Or as I like to call them, leeches.
Food stamp rolls have been growing rapidly. But what many may not realize is that participation among able-bodied adults without dependents (ABAWDs) has been skyrocketing compared to the total number of participants. That’s just one reason Congress should reform the food stamp program in the farm bill now under consideration. In just four years, the number of able-bodied adults without dependents (ABAWDs) on the food stamp rolls skyrocketed by over 2 million. While overall food stamp use grew by 53 percent between Fiscal Year 2007 and Fiscal Year 2010 (from about 26 million to nearly 40 million), it more than doubled among able-bodied adults without dependents during this time–from 1.7 million to 3.9 million–an increase of roughly 127 percent. Food stamp spending today is roughly $80 billion, double what it was in Fiscal Year 2008.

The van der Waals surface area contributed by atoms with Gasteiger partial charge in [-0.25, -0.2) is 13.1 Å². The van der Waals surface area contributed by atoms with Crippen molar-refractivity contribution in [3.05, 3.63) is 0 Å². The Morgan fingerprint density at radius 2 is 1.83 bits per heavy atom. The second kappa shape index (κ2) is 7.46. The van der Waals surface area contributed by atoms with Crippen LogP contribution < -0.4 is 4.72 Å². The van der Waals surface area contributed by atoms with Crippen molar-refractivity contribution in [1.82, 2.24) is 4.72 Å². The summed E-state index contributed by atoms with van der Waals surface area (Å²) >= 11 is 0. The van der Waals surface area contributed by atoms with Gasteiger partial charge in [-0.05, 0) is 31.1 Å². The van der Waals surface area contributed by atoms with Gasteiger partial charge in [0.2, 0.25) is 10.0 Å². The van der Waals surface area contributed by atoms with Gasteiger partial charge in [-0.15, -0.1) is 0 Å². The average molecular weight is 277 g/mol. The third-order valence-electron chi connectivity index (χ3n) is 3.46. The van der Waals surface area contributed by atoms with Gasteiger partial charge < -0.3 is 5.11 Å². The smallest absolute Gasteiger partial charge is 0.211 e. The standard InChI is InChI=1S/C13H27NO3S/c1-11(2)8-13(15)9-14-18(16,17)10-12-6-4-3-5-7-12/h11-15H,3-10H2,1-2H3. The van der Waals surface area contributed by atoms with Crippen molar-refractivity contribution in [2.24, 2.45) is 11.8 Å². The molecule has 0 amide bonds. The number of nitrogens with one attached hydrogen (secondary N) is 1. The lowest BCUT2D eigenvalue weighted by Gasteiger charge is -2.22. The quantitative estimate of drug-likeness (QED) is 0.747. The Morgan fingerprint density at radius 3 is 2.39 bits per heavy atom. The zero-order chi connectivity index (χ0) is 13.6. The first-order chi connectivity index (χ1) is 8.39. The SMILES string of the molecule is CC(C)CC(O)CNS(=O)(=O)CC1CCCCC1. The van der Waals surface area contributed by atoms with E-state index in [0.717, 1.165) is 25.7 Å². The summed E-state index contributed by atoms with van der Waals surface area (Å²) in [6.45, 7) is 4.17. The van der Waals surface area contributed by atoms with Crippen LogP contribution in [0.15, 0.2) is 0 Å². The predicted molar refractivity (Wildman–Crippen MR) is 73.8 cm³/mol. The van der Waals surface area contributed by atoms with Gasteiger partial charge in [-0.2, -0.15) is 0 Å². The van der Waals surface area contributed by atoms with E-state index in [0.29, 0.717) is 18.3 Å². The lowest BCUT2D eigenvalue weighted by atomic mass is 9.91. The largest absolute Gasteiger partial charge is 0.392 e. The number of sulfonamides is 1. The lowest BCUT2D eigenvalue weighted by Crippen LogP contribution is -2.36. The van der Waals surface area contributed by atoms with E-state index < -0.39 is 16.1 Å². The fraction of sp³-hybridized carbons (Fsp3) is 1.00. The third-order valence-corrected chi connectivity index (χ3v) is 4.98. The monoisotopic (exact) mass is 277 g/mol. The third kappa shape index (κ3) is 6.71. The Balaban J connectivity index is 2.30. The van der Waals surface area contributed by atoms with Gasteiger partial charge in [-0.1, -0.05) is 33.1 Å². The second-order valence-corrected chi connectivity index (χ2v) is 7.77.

Going forward, food stamp policy should ensure that resources are going to those most in need — particularly at a time when budgets are tight for so many Americans Able-bodied recipients should be encouraged to work. This way, help is available to those who truly need it, while at the same time individuals are encouraged to do what they can to help themselves.
Congress has the opportunity now to reform food stamps as policymakers debate the farm bill. The House’s current proposal makes some steps towards encouraging work, but it is yet to be seen whether the House will maintain the work component of their proposal, or if they will fold on this important matter.